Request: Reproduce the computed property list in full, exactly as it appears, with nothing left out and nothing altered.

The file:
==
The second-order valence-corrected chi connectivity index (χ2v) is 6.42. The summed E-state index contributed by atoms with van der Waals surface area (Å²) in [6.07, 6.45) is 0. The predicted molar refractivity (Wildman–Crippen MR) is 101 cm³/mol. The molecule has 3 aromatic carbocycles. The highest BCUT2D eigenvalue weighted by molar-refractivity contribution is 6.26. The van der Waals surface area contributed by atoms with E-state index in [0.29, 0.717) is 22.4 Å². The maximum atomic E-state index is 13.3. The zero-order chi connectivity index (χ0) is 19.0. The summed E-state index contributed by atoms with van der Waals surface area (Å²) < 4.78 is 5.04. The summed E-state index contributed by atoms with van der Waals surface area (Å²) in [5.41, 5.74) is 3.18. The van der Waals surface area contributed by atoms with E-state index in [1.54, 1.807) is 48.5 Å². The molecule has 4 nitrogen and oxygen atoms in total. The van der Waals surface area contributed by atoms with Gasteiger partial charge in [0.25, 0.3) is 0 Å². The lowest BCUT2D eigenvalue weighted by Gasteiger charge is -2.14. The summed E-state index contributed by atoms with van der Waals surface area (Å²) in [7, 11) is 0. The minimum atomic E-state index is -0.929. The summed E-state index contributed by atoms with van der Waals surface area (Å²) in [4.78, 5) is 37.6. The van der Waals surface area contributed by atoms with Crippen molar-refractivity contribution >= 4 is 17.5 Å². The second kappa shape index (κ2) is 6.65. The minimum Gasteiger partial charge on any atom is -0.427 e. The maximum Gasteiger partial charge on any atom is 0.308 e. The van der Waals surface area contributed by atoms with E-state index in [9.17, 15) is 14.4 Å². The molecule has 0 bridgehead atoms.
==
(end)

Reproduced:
The second-order valence-corrected chi connectivity index (χ2v) is 6.42. The summed E-state index contributed by atoms with van der Waals surface area (Å²) in [6.07, 6.45) is 0. The predicted molar refractivity (Wildman–Crippen MR) is 101 cm³/mol. The molecule has 3 aromatic carbocycles. The highest BCUT2D eigenvalue weighted by molar-refractivity contribution is 6.26. The van der Waals surface area contributed by atoms with E-state index in [0.29, 0.717) is 22.4 Å². The maximum atomic E-state index is 13.3. The zero-order chi connectivity index (χ0) is 19.0. The summed E-state index contributed by atoms with van der Waals surface area (Å²) < 4.78 is 5.04. The summed E-state index contributed by atoms with van der Waals surface area (Å²) in [5.41, 5.74) is 3.18. The van der Waals surface area contributed by atoms with E-state index in [1.54, 1.807) is 48.5 Å². The molecule has 4 nitrogen and oxygen atoms in total. The van der Waals surface area contributed by atoms with Gasteiger partial charge in [0.25, 0.3) is 0 Å². The lowest BCUT2D eigenvalue weighted by Gasteiger charge is -2.14. The summed E-state index contributed by atoms with van der Waals surface area (Å²) in [7, 11) is 0. The minimum atomic E-state index is -0.929. The summed E-state index contributed by atoms with van der Waals surface area (Å²) in [4.78, 5) is 37.6. The van der Waals surface area contributed by atoms with Crippen molar-refractivity contribution >= 4 is 17.5 Å². The second kappa shape index (κ2) is 6.65. The minimum Gasteiger partial charge on any atom is -0.427 e. The maximum Gasteiger partial charge on any atom is 0.308 e. The van der Waals surface area contributed by atoms with E-state index in [9.17, 15) is 14.4 Å². The molecule has 0 bridgehead atoms.